VR modeling helps companies improve construction site safety by virtually experiencing the site and determining the tools they need to complete a project before they even step foot on site. This is especially helpful if the site is, say, a skyscraper. IrisVR can convert 3D plans into VR experiences, with building design and information modeling or BIM software. Workers can determine how to proceed safely and efficiently in virtual reality design before stepping foot or breaking ground on the work site.
With HoloBuilder, engineers and builders can create virtual tours of construction sites, collaborate on projects and explore any aspect of a project at any moment in time. Users can create a 360-degree construction site views by taking 360-degree photographs with their smartphones. Builders, contractors and stakeholders can tour any construction site with the aid of the HoloBuilder JobWalk app on a smartphone attached to a 360-degree camera.
Image: Courtesy of HoloBuilder Inc.
“The HoloBuilder team believes projects can improve performance at all phases of construction when information is organized by location and time, and securely accessible to the right person.” — Mostafa Akbari, CEO and Founder of HoloBuilder, Inc.
Image: Courtesy of HoloBuilder Inc.
Wearables take on a whole new meaning as construction exoskeletons. Unpowered exoskeletons enable construction workers to lift heavy objects and reduce the potential for injury on the job. The vests weigh about 9.5 pounds and provides 5–15 pounds of vertical lift per arm.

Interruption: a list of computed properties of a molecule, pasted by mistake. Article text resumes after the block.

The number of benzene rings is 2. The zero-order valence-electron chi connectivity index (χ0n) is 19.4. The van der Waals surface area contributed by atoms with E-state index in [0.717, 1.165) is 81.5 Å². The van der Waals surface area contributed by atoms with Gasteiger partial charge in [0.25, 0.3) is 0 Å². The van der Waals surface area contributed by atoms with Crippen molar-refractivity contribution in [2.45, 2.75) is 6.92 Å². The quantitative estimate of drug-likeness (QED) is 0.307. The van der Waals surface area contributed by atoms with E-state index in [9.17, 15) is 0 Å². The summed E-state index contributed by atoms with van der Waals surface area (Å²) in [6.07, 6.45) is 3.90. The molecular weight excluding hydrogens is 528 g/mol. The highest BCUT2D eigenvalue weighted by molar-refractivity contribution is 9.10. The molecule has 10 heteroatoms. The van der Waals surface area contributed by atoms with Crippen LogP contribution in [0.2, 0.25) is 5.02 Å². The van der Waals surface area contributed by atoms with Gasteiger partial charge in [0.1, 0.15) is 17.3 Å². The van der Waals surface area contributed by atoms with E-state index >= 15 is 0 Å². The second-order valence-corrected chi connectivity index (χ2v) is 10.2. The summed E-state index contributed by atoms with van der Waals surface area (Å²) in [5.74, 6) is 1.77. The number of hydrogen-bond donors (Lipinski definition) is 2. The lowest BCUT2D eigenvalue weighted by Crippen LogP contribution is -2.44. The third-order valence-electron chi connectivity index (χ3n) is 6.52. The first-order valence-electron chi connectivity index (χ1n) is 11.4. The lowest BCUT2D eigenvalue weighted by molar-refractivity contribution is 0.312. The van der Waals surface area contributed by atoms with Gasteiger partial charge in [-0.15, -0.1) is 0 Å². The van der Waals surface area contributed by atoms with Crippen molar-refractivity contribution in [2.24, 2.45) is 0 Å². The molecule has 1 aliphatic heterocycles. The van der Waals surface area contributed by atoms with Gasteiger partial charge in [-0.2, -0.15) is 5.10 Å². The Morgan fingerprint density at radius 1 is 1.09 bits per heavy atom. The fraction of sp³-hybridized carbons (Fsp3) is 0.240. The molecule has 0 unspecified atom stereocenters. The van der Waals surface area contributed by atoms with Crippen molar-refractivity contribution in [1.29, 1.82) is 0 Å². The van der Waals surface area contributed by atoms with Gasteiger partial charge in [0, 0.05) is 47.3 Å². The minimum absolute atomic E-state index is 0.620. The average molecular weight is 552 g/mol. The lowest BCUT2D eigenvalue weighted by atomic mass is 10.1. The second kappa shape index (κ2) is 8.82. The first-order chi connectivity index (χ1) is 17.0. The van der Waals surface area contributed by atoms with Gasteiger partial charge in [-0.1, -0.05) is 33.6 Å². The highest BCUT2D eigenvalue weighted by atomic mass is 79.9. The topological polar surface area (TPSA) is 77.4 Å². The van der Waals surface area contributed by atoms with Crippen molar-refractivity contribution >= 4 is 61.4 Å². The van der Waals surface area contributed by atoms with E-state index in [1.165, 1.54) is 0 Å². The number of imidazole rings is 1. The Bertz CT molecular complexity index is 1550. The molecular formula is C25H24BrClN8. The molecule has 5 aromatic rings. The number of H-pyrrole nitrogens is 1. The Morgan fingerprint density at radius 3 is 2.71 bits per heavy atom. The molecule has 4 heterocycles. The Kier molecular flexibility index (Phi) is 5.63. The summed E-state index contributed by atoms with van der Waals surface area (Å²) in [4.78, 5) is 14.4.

Image: Courtesy of Ekso Bionics’ EksoZeroG
In addition to wearables reducing the strain construction work takes on a workers’ bodies, smart sensors improve safety. They can track workers’ movements to report and measure injuries, as well as measure environmental stresses and the need for infrastructure upkeep.
To get in on the ground floor, builders, engineers and contractors can work with wearable app development companies to create industry-specific tools for use in-house and on-site, or with internet of things (IoT) developers to design and build smart devices and mobile apps. Wearable apps go hand in hand with IoT devices to optimize performance, provide analytics and streamline daily tasks.
(BIM) software can help contractors and builders understand large sets of data — that is what the “I” stands for, after all. Meaningful information derived from complex data will help companies make informed decisions. Big data has the potential to improve productivity, worker safety and efficiency — AEC professionals just need to understand it.
Just think of all the data that already exists in old plans and records of everything that is already built. This historical data might be used to determine if a new project is viable and track the potential for success. It can also be used to find ways to build more efficiently, helping to save time and money.
With all this new technology — from smartphones with thermal imaging that locate potential leaks and electrical issues, to drones that scan built environments and beam data directly to the cloud — sophisticated software is pivotal in sorting through all that data.
If you’re a researcher, educator, AR hobbyist or just AR-curious, be sure to check out ARToolKit. A software library for building AR applications that layer virtual imagery on to the real world, ARToolKit enables the easy development of a wide range of AR applications. Be the first user to write an ARToolKit review today.
If you use any of these solutions, please consider writing a review on G2 Crowd. Your experience with construction-related software will help potential users gain the insight they need to make an informed decision.